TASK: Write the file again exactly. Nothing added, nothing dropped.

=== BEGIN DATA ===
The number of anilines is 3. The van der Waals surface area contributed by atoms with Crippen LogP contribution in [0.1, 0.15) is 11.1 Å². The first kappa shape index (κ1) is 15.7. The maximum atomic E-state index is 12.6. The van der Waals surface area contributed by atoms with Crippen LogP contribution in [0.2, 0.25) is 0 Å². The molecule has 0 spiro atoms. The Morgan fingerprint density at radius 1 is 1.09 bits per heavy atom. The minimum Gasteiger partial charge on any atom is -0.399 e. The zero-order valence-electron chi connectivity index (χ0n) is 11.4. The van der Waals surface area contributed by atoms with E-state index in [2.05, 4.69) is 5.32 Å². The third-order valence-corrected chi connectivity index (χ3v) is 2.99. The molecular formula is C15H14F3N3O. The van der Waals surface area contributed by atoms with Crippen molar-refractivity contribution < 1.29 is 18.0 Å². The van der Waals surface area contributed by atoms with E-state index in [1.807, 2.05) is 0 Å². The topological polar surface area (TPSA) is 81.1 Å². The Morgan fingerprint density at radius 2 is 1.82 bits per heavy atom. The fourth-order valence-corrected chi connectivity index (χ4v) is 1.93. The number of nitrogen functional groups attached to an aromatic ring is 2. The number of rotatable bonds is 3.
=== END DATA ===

The number of anilines is 3. The van der Waals surface area contributed by atoms with Crippen LogP contribution in [0.1, 0.15) is 11.1 Å². The first kappa shape index (κ1) is 15.7. The maximum atomic E-state index is 12.6. The van der Waals surface area contributed by atoms with Crippen LogP contribution in [0.2, 0.25) is 0 Å². The molecule has 0 spiro atoms. The Morgan fingerprint density at radius 1 is 1.09 bits per heavy atom. The minimum Gasteiger partial charge on any atom is -0.399 e. The zero-order valence-electron chi connectivity index (χ0n) is 11.4. The van der Waals surface area contributed by atoms with E-state index in [2.05, 4.69) is 5.32 Å². The third-order valence-corrected chi connectivity index (χ3v) is 2.99. The molecular formula is C15H14F3N3O. The van der Waals surface area contributed by atoms with Crippen molar-refractivity contribution < 1.29 is 18.0 Å². The van der Waals surface area contributed by atoms with E-state index in [1.807, 2.05) is 0 Å². The topological polar surface area (TPSA) is 81.1 Å². The Morgan fingerprint density at radius 2 is 1.82 bits per heavy atom. The fourth-order valence-corrected chi connectivity index (χ4v) is 1.93. The number of nitrogen functional groups attached to an aromatic ring is 2. The number of rotatable bonds is 3.